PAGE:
07 Jan 2015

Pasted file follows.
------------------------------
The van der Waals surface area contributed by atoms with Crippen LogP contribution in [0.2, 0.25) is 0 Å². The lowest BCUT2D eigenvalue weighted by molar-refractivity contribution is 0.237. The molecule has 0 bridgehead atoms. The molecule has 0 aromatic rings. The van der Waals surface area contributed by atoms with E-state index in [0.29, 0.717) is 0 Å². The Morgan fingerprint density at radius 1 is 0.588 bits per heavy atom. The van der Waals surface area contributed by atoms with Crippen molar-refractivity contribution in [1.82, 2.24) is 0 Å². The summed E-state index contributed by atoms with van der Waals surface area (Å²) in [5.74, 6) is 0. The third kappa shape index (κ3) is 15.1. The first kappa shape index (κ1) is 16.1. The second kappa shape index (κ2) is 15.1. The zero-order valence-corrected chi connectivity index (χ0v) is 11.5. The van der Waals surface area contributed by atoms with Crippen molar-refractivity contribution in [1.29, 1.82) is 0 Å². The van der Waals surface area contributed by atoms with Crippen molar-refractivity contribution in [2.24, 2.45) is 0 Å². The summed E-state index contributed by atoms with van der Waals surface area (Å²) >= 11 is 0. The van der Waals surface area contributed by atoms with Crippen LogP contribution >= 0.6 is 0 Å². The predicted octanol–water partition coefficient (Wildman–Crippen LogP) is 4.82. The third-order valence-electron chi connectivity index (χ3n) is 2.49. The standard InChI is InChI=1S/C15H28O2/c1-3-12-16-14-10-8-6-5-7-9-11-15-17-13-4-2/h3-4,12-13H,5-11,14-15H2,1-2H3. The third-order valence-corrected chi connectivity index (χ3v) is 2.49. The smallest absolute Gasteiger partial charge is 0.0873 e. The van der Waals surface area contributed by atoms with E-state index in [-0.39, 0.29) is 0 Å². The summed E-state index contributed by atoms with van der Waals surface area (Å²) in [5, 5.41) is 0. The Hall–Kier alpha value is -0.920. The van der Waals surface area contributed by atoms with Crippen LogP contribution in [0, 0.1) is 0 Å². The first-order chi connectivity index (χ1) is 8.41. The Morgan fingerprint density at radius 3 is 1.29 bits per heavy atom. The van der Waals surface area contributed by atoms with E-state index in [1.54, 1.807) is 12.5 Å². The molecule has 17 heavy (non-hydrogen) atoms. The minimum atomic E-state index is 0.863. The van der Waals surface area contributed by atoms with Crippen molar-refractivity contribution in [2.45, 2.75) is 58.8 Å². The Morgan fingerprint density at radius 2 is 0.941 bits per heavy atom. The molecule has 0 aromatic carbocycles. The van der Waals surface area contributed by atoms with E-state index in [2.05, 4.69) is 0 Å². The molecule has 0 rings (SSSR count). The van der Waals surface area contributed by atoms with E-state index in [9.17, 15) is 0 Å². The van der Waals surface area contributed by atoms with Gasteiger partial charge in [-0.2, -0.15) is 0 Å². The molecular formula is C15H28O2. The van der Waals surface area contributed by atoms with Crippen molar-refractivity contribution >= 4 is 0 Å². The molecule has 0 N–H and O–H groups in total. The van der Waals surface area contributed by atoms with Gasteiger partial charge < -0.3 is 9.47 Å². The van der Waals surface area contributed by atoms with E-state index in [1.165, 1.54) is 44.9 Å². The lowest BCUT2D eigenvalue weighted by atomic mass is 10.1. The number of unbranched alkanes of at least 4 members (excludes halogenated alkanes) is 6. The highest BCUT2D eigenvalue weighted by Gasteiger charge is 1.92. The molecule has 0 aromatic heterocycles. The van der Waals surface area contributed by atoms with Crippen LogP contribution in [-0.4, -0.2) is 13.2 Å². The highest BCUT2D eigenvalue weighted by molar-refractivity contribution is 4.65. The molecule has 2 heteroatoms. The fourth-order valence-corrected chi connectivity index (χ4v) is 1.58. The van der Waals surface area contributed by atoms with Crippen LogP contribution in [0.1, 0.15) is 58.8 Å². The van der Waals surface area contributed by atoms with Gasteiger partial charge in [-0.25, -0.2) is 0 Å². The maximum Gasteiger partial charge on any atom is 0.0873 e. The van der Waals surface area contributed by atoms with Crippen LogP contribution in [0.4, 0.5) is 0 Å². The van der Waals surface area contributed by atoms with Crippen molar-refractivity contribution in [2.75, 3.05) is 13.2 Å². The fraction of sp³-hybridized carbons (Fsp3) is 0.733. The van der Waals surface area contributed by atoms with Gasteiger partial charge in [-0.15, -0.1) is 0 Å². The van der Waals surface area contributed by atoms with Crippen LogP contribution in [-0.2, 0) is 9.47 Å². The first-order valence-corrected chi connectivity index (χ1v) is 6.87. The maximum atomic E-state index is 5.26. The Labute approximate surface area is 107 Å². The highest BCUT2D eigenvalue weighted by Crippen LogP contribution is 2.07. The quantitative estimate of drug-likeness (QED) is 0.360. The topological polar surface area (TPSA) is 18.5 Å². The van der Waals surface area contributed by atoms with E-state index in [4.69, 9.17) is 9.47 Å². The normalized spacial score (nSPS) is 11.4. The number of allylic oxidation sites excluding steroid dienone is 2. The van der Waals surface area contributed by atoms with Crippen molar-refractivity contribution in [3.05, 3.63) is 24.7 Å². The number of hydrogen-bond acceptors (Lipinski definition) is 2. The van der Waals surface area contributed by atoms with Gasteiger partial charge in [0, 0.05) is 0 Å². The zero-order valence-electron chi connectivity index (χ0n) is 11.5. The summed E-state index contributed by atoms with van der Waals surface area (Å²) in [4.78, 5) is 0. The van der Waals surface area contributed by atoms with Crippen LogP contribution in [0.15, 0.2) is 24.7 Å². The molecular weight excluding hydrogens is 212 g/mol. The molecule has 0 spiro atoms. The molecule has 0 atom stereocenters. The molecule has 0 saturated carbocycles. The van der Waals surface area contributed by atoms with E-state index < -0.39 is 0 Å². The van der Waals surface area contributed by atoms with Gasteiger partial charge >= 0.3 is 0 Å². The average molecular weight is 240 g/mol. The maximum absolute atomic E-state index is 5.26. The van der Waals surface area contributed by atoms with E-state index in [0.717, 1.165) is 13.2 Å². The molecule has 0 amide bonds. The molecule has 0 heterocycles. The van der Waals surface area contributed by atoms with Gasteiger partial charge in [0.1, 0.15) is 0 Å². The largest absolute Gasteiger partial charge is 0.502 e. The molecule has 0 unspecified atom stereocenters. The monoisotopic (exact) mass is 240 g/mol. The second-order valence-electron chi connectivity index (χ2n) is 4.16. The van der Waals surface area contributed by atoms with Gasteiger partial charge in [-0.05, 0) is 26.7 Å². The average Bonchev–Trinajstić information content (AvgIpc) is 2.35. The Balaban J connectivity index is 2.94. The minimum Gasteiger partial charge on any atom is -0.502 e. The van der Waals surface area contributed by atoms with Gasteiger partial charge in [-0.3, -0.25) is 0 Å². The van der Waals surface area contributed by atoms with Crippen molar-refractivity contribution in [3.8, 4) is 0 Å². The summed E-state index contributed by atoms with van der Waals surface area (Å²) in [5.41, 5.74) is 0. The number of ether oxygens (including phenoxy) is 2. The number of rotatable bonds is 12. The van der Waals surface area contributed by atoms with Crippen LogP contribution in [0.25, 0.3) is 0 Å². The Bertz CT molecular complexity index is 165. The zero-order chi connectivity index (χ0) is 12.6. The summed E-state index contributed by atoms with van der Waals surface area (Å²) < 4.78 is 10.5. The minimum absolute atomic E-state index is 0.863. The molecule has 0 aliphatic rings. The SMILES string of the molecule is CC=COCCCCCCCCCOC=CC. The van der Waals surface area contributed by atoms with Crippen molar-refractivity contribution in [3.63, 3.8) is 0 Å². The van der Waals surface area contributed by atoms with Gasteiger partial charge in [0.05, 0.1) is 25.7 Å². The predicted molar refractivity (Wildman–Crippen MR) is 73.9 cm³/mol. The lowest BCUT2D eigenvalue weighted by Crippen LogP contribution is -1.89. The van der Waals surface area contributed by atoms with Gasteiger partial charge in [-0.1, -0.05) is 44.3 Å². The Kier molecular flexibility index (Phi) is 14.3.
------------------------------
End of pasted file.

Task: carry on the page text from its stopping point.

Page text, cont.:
Regardless of whether we live off a modest English language teacher’s wage, have acquired a holiday apartment on these shores by investing our savings or are on a multinational corporation’s payroll, we expatriates all fare well financially, relatively speaking. We have a roof over our heads, clothing to keep us warm, a table on which to eat at least one square meal per day — probably more — and many other items we would consider nothing but standard anywhere we live. And we can go places because we want to, not because a civil war forces us to do so! Think refugee status: forced to leave one’s homeland, no material possessions to take along, no plastic card limits to max out either to see you through the next month or perhaps even an entire winter. It is assumed that 1.6 million Syrian refugees have by now made their way to the Republic of Turkey. But the majority of them are not housed in camps provided by the Turkish government — not because Ankara would not want to offer as much humanitarian aid as it possibly can but because the numbers of new arrivals are simply too high. And let us not forget that whilst many other countries’ leaders applaud Turkey for its immense support and aid, few if any wire funds to share the economic burden. International solidarity: on paper, yes; facilitated by paper money, unfortunately not! This article is a plea for action, action we ordinary people can get involved in. And as international visitors, travelers, holidaymakers, workers or residents we should become the grassroots movement in all of this. And it works. When the crisis broke out in neighboring Syria many expats rolled up their sleeves at once and started collecting clothes and toys for those crossing into Turkey. Expats all over the country donated whatever they could manage to do without, and not just donating “old” stuff; far from it. Second-hand clothes had to be in mint condition, washed and ironed. Toys in perfect working condition! I know of restaurant managers offering their basements as storage points. I heard of real estate agents who then organized the vans and lorries to transport the donations to the border region. That was then, but our idealism is required ever more urgently. And chances are that wherever you may live, hundreds if not thousands of refugees are trying to survive, too. Hence, help is not only needed in the border towns but right next to us as well. Thus said we expats have a moral duty to find out how we can help again, together with our Turkish neighbors of course. Unless you wish to organize your very own event and pass on the items collected to your town hall for further distribution, you may establish contact with an already registered charity of your choice and then ask all your fellow expat friends and colleagues to start emptying the attic, or probably more correctly, initially, their wardrobes. Social media helps to get in touch with each other. Visiting your local expat association (and there are many indeed!) makes sense. Asking your favorite restaurant to add a table-top sale or clothes-drop-off tea time onto their calendar of events could kick-start something even bigger. When I wrote “moral duty” above I did not want to sound patronizing, not at all. What I have in mind is that we share the same earth, and when some of us are in distress we simply must allow the best in all of us to come out and lend a hand. Small-scale international solidarity? Perhaps. Long-term impact? Very tangible.